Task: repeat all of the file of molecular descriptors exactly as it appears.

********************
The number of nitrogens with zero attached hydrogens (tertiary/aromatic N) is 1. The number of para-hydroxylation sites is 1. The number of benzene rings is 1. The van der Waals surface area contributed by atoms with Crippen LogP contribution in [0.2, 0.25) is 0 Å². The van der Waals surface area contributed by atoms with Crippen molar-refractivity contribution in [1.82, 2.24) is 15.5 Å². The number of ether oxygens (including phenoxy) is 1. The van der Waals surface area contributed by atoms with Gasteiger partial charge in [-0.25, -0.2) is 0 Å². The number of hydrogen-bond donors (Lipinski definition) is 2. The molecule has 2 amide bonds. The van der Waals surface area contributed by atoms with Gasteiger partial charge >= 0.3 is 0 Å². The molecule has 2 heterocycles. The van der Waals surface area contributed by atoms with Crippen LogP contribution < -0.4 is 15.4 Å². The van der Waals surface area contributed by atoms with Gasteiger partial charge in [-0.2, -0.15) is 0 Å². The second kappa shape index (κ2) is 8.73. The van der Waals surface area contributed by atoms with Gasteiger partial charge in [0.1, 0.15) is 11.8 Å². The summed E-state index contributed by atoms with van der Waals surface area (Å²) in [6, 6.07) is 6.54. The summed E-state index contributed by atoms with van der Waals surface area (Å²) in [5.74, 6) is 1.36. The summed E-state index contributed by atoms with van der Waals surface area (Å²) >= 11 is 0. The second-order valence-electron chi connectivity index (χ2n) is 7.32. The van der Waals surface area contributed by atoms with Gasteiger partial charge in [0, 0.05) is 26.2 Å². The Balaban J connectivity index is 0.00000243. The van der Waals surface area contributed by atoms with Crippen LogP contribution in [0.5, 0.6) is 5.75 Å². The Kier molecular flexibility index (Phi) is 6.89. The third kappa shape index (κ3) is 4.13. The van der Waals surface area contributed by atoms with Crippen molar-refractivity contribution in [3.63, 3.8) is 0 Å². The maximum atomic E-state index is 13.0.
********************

The number of nitrogens with zero attached hydrogens (tertiary/aromatic N) is 1. The number of para-hydroxylation sites is 1. The number of benzene rings is 1. The van der Waals surface area contributed by atoms with Crippen LogP contribution in [0.2, 0.25) is 0 Å². The van der Waals surface area contributed by atoms with Crippen molar-refractivity contribution in [1.82, 2.24) is 15.5 Å². The number of ether oxygens (including phenoxy) is 1. The van der Waals surface area contributed by atoms with Gasteiger partial charge in [-0.25, -0.2) is 0 Å². The number of hydrogen-bond donors (Lipinski definition) is 2. The molecule has 2 amide bonds. The van der Waals surface area contributed by atoms with Gasteiger partial charge >= 0.3 is 0 Å². The molecule has 2 heterocycles. The van der Waals surface area contributed by atoms with Crippen LogP contribution < -0.4 is 15.4 Å². The van der Waals surface area contributed by atoms with Gasteiger partial charge in [-0.2, -0.15) is 0 Å². The second kappa shape index (κ2) is 8.73. The van der Waals surface area contributed by atoms with Gasteiger partial charge in [0.1, 0.15) is 11.8 Å². The summed E-state index contributed by atoms with van der Waals surface area (Å²) in [6, 6.07) is 6.54. The summed E-state index contributed by atoms with van der Waals surface area (Å²) in [5.74, 6) is 1.36. The summed E-state index contributed by atoms with van der Waals surface area (Å²) >= 11 is 0. The second-order valence-electron chi connectivity index (χ2n) is 7.32. The van der Waals surface area contributed by atoms with Gasteiger partial charge in [0, 0.05) is 26.2 Å². The Balaban J connectivity index is 0.00000243. The van der Waals surface area contributed by atoms with Crippen LogP contribution in [0.5, 0.6) is 5.75 Å². The Kier molecular flexibility index (Phi) is 6.89. The third kappa shape index (κ3) is 4.13. The van der Waals surface area contributed by atoms with Crippen molar-refractivity contribution in [3.63, 3.8) is 0 Å². The maximum atomic E-state index is 13.0.